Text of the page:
Wednesday, March 26, 2008

That horse has the devil in him

My horse had a session with his trainer today — the first one in about two weeks, I think. Evidently, having to "work" again after two weeks off made him lose his mind, because he was a royal pain in the you-know-what.

Because he still seemed a little sore from yesterday, my trainer just lunged Panama. It turned out to be a good thing, because he was a devil-horse at first: He just cantered in circles around her on the lunge line for a good five minutes, without heeding her commands at all. Eventually he got tired of the line getting yanked when he didn't listen, so he calmed down and started following directions.

When she finished lunging him, my trainer unhooked him and chased him around a bit. He ran like the wind! By the time my trainer let him stop, he was the sweatiest I've ever seen him after a training session. (The warm weather — 70 degrees today &mdash probably contributed to that, too.)

We still had some time left, so we decided to take Panama for a walk. The barn where I have him stabled is literally 50 feet away from access to horse trails, so we walked him down the trail a ways. I'd like to get him out on the trails this summer, so we've been acclimating him to crossing the road and other unfamiliar things, such as bridges and streams and cyclists. So far he seems to really like being out on the trails, which are as close as you can get to complete wilderness in the suburbs of a big city like Denver.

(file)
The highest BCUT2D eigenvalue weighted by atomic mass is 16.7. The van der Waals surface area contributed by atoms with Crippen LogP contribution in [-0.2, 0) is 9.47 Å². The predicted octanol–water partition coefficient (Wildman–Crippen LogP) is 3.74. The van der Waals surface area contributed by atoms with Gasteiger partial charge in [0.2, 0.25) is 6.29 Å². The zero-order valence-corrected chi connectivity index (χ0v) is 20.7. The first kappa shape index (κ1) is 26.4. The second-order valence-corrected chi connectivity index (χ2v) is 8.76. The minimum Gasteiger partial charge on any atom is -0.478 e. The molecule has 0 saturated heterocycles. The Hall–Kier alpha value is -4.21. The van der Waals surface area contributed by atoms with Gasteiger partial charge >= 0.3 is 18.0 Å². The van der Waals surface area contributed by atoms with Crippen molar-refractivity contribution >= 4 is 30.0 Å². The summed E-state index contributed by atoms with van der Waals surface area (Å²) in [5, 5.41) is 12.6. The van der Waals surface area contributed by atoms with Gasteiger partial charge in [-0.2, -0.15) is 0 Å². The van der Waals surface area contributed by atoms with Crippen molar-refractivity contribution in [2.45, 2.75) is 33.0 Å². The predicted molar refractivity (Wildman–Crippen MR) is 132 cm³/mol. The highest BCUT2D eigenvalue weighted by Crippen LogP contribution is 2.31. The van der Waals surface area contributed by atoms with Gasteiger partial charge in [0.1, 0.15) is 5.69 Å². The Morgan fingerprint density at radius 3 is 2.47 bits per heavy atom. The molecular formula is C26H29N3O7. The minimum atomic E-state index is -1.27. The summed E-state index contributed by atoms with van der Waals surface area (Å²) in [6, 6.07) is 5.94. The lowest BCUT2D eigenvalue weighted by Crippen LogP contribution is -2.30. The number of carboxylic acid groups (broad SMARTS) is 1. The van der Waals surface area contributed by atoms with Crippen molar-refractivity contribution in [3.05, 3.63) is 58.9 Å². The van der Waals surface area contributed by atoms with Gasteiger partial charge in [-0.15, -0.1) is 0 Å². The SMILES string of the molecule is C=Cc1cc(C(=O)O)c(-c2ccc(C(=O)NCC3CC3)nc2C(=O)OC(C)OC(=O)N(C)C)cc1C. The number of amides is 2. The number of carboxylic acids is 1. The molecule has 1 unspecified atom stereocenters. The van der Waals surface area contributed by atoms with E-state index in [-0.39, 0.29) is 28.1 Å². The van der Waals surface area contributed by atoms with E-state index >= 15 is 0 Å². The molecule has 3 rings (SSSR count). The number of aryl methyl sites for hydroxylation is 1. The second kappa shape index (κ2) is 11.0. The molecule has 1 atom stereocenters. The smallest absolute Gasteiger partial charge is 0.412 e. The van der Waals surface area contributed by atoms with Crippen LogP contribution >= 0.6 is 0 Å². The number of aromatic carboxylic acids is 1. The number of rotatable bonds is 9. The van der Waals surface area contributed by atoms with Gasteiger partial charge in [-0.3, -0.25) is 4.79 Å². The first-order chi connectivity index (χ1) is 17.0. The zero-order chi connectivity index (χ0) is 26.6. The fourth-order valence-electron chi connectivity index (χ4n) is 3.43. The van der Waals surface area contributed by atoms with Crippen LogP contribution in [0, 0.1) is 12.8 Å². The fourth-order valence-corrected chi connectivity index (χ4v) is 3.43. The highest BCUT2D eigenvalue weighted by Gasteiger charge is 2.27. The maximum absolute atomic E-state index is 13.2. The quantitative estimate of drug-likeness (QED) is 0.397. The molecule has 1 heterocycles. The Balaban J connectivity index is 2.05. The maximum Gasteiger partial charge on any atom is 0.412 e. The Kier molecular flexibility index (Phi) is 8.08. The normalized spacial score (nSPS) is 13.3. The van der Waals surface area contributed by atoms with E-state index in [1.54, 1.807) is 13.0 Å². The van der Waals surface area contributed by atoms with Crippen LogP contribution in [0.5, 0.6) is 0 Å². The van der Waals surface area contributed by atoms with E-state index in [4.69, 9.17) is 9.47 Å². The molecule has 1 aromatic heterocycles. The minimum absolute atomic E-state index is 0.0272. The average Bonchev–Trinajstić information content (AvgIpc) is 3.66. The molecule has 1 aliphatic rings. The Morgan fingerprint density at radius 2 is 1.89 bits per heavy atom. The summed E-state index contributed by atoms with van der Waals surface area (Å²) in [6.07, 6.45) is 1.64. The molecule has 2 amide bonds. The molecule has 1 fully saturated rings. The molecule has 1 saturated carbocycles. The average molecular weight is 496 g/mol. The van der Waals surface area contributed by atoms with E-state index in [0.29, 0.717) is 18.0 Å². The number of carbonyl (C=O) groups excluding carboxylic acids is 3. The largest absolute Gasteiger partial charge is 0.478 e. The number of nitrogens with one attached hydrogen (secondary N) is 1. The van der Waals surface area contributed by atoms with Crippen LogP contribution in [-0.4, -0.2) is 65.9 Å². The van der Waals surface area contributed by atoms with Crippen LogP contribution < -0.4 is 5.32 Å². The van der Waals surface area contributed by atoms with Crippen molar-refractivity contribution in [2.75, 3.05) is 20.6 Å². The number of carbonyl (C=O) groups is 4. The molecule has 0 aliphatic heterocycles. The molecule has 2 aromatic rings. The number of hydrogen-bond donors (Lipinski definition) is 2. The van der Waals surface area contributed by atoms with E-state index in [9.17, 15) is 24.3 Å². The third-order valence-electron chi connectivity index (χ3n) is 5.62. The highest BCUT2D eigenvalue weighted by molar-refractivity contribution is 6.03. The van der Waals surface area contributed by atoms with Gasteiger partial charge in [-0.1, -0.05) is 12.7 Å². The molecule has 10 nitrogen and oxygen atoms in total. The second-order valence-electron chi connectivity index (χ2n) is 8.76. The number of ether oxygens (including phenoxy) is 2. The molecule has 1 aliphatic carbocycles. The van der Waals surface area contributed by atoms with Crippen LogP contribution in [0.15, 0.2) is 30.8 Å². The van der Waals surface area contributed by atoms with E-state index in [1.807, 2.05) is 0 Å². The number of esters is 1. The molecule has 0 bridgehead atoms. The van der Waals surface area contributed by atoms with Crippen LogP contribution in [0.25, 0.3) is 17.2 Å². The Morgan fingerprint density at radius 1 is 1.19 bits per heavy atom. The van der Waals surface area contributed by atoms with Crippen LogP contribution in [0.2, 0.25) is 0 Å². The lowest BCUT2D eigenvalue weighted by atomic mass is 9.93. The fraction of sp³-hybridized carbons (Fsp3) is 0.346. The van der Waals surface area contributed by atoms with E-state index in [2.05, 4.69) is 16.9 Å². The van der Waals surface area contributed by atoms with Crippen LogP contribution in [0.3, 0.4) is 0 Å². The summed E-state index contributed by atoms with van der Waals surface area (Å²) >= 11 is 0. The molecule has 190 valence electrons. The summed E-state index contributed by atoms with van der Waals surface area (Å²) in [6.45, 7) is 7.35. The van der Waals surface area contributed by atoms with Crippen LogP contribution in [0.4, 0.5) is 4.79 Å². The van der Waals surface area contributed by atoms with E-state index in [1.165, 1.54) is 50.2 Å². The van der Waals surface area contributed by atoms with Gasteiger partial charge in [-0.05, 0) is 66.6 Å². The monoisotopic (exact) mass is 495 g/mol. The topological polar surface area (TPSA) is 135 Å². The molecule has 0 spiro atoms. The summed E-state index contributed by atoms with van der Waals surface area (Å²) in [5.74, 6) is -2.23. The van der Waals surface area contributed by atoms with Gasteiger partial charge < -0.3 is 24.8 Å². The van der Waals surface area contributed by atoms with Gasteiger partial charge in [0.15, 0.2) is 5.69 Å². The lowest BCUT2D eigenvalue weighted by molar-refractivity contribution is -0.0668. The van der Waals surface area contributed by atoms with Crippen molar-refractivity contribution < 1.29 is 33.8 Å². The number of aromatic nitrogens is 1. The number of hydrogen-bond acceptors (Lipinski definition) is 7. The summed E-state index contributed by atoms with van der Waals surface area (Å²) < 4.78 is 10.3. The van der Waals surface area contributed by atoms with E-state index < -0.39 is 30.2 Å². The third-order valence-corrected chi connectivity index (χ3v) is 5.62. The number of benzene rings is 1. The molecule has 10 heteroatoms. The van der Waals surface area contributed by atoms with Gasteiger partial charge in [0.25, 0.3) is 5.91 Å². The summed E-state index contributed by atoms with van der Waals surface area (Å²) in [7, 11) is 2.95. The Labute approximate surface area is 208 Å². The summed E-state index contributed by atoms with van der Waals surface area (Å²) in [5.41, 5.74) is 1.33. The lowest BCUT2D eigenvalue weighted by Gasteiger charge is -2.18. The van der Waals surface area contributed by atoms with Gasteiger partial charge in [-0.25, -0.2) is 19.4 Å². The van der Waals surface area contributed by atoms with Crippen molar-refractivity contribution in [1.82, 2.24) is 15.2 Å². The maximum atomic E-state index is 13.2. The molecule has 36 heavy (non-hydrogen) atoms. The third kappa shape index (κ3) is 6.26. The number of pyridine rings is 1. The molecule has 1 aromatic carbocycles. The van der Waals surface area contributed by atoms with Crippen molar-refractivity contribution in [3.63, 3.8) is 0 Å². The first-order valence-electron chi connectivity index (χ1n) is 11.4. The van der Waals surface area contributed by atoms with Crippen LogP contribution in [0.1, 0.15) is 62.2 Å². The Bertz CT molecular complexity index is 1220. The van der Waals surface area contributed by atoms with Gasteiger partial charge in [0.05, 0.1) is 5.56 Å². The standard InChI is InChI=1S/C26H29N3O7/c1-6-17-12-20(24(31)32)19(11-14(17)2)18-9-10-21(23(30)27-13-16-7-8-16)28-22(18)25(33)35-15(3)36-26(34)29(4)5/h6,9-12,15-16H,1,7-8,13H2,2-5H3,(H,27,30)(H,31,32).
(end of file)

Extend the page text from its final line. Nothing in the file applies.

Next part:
After an ear mite incident — which I'll explain in a future post — I put Panama in his stall and gave him a handful of hay. This is part of our routine — he always gets a snack when I'm done messing with him, and before I return him to the pasture. While he ate, I talked to the stable owner, who was cleaning stalls.

Unfortunately, Panama chose this moment to experiment with a little more naughty behavior: He finished eating and was impatient to go back out to the pasture, so he started pawing and kicking the wall of his stall. I know where he got that from, because a horse that recently left used to do it. But I don't want my horse picking up bad habits like that, so all it earned him was a smack on the nose and a sharp, "No!"

The first time you discipline a horse it almost never sinks in, so we repeated this routine — kick, smack, "No!" — several times before he quit. I left him there for a few more minutes as I put his brushes away; he was standing stock-still, ears forward, watching me and waiting patiently, so I praised him (a lot) and took him out to the pasture.

I am going to try to get down there tomorrow too, since it seems he needs considerably more attention than he's been getting lately. Besides, I have his ear mites to take care of!



Post a Comment

<< Home